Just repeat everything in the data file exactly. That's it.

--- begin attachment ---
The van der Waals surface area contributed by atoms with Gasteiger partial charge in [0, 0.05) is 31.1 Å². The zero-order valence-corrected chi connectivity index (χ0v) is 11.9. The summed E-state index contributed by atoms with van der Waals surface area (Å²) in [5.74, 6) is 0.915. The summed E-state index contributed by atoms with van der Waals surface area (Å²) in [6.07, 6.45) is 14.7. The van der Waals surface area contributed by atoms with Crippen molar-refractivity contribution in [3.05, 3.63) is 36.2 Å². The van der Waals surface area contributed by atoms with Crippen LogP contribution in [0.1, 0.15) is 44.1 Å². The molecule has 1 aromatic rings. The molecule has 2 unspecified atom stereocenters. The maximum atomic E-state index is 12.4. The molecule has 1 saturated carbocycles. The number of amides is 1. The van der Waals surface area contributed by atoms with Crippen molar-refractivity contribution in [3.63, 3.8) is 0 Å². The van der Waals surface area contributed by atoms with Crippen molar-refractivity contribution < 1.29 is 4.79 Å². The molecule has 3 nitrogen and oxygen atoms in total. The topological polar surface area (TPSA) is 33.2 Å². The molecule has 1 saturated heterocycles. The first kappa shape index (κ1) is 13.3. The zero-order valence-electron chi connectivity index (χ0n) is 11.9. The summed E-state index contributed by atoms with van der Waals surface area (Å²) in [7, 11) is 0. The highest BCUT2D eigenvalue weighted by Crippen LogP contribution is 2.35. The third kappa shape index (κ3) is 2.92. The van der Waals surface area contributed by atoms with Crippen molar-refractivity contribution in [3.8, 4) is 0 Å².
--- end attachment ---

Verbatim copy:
The van der Waals surface area contributed by atoms with Gasteiger partial charge in [0, 0.05) is 31.1 Å². The zero-order valence-corrected chi connectivity index (χ0v) is 11.9. The summed E-state index contributed by atoms with van der Waals surface area (Å²) in [5.74, 6) is 0.915. The summed E-state index contributed by atoms with van der Waals surface area (Å²) in [6.07, 6.45) is 14.7. The van der Waals surface area contributed by atoms with Crippen molar-refractivity contribution in [3.05, 3.63) is 36.2 Å². The van der Waals surface area contributed by atoms with Crippen LogP contribution in [0.1, 0.15) is 44.1 Å². The molecule has 1 aromatic rings. The molecule has 2 unspecified atom stereocenters. The maximum atomic E-state index is 12.4. The molecule has 1 saturated carbocycles. The number of amides is 1. The van der Waals surface area contributed by atoms with Crippen molar-refractivity contribution in [3.63, 3.8) is 0 Å². The van der Waals surface area contributed by atoms with Crippen molar-refractivity contribution < 1.29 is 4.79 Å². The molecule has 3 nitrogen and oxygen atoms in total. The topological polar surface area (TPSA) is 33.2 Å². The molecule has 1 saturated heterocycles. The first kappa shape index (κ1) is 13.3. The zero-order valence-electron chi connectivity index (χ0n) is 11.9. The summed E-state index contributed by atoms with van der Waals surface area (Å²) in [7, 11) is 0. The highest BCUT2D eigenvalue weighted by Crippen LogP contribution is 2.35. The third kappa shape index (κ3) is 2.92. The van der Waals surface area contributed by atoms with Crippen molar-refractivity contribution in [3.8, 4) is 0 Å².